Pericles of Athens and Archidamus of Sparta devised net assessments that both believed would provide strategies that would bring victory and peace for their respective states.This essay will show that Archidamus did a better job of net assessment prior to the outbreak of the Peloponnesian War.
A clear definition and understanding of net assessment is necessary.Prof Thomas Mahnken of the Naval War College, provided the following definition:”Net assessment is a process that helps you understand the nature of the war upon which you are embarking, identify your comparative advantage, and devise a strategy to capitalize upon your strength and exploit your enemy’s weakness” (Mahnken, Student Handout, p. 1).This definition can be broken down into three elements, 1) understanding the nature of the war, 2) identifying the strengths and weaknesses of the enemy to identify a comparative advantage, and 3) devise a strategy to achieve victory.
I will touch on these elements, other key principles, and the history of the war itself as the foundation to support my argument. Before examining the main issue, it is important to note the goals in which the two leaders in question are attempting to achieve with their respective speeches and the impact these goals may have had on their assessments.Archidamus goal was to convince the Spartans that the time was not right for war, and if the Spartans were to go to war unprepared, they would certainly meet with disaster.The assessment in his speech focused primarily on the opponent’s strengths and excludes any potential weaknesses of the enemy.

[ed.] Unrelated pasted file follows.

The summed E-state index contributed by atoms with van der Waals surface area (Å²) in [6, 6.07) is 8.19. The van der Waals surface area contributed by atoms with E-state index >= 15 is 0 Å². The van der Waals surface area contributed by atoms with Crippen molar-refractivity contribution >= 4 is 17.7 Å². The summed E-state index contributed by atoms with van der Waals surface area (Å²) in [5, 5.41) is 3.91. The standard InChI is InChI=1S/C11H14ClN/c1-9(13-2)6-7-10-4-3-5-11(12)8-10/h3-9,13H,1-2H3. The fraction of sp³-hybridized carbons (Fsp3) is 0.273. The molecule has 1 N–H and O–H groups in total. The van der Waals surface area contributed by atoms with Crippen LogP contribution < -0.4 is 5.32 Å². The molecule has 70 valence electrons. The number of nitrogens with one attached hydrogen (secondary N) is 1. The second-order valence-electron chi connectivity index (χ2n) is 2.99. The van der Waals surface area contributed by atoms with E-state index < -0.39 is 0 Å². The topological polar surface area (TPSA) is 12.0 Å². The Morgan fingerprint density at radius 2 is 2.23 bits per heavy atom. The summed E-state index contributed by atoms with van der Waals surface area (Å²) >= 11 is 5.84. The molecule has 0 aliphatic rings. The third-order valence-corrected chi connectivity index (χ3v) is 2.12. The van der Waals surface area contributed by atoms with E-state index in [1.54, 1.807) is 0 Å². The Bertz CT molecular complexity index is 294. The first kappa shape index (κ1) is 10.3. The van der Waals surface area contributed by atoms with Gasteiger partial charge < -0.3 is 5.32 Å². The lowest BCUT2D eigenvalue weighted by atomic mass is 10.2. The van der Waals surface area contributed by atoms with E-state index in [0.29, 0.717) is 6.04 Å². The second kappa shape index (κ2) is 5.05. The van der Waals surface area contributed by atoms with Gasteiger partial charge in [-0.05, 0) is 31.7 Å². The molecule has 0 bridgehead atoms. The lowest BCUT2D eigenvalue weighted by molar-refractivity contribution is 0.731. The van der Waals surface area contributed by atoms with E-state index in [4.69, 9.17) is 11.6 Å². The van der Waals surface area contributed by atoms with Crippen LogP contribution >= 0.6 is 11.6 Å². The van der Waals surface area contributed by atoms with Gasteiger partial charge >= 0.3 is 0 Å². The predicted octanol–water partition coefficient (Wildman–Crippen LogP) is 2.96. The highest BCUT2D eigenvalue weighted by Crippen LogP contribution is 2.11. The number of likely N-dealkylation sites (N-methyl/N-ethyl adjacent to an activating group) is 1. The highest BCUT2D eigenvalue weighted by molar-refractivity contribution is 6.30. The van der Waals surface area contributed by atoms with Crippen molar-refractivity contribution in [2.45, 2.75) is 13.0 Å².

Archidamus was fighting an up hill battle in an attempt to buy time, which would favor, in his assessment, a better long-term strategy for victory.Pericles, in quite the contrast, was advocating that the Athenians go to war, for it was impossible for them to be defeated.Therefore, Pericles highlighted all the strengths of the Athenian empire that…